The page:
by Rob Schwarzwalder
September 10, 2014
The California State University system has booted InterVarsity from its 23 campuses because IV, an Evangelical Christian group, believes its local chapters should be led by (get ready) Evangelical Christians.
Women-only Mt. Holyoke College has announced that it is changing its gender categories, to wit:
- Biologically born female; identifies as a woman.
- Biologically born female; identifies as a man.
- Biologically born female; identifies as other/they/ze.
- Biologically born female; does not identify as either woman or man.
- Biologically born male; identifies as woman.
- Biologically born male; identifies as other/they/ze and when “other/they” identity includes woman.
- Biologically born with both male and female anatomy (Intersex); identifies as a woman.
The school’s policy notes one identity category still barred from admission: “Biologically born male; identifies as man.”
How about venerable Vanderbilt, which
… has decided student groups on campus cannot determine their own leadership. Consequently, a Muslim can run the Christian group, a global warming skeptic can run the Earth First group, a Republican can run the College Democrats, etc. … The rule came in part because, as you will not be surprised to learn, a Christian fraternity “had expelled several students for violating their behavior policy. One student said he was ousted because he is gay.” Tish Harrison Warren wrote about this at Christianity Today. Her Christian group allowed anyone to be a member, “[b]ut it asks key student leaders — the executive council and small group leaders — to affirm its doctrinal statement, which outlines broad Christian orthodoxy and does not mention sexual conduct specifically. But the university saw belief statements themselves as suspect.”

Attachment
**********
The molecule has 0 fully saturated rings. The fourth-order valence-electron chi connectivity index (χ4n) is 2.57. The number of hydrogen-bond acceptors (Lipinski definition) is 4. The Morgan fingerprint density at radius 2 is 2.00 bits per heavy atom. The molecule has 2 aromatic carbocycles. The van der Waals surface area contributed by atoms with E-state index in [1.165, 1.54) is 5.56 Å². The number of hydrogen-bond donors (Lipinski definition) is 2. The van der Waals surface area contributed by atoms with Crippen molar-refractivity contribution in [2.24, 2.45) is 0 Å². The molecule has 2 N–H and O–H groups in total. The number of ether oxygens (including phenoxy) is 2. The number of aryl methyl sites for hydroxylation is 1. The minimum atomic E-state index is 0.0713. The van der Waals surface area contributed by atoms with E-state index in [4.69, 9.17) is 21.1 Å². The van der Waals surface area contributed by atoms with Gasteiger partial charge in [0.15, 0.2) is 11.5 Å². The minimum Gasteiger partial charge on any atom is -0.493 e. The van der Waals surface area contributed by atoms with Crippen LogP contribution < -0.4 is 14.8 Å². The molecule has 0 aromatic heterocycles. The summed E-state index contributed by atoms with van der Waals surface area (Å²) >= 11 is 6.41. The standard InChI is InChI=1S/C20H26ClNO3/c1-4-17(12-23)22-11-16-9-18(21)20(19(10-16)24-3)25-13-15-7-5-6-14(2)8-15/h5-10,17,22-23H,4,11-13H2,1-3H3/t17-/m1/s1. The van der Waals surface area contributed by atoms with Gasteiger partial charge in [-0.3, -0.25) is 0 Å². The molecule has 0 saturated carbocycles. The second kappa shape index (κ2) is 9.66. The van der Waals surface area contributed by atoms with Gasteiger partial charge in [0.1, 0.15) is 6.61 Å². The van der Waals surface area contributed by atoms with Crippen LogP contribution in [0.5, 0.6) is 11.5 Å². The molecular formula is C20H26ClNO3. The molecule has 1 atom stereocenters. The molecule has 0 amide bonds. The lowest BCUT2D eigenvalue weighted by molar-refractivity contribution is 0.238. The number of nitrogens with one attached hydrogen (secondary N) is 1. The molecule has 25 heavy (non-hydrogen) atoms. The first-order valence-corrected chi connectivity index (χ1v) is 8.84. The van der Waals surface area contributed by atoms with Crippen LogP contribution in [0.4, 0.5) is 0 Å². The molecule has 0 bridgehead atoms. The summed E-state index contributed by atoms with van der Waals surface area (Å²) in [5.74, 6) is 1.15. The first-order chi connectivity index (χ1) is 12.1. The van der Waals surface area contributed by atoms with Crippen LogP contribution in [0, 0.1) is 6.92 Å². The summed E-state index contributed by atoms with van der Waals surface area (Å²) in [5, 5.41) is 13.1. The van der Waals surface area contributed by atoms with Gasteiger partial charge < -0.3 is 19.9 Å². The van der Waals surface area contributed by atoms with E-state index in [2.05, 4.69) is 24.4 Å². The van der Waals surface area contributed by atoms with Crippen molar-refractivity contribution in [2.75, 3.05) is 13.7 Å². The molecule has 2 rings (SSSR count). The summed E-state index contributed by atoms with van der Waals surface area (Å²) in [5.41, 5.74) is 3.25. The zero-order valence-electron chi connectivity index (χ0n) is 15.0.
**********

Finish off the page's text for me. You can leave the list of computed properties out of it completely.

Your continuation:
And, as of Wednesday of this week, “Rev. Bruce Shipman, the Episcopal chaplain at Yale, has resigned in the wake of controversy over a New York Times letter he wrote suggesting Jews were collectively culpable for Israel’s actions and for subsequent rises in global anti-Semitism.” Yale, founded as an explicitly Christian institution centuries ago, summons the decency to fire a nascent anti-Semite — a tiny flash of light in the gathering twilight that is the moral climate of the nation’s colleges and universities. Of course, this spasm of honor comes long after Yale jettisoned its original purpose: to train young men to “live religious, godly and blameless lives according to the rules of God’s Word, diligently reading the Holy Scriptures, the fountain of light and truth; and constantly attend upon all the duties of religion, both in public and secret … (each student was to) …consider the main end of his study to wit to know God in Jesus Christ.”
It is hard to know how to comment about the things listed above. Their stupidity and hypocrisy possess an umbra so glistening, not dissimilar to that displayed by an oil slick on a garage floor, that I will let them speak for themselves.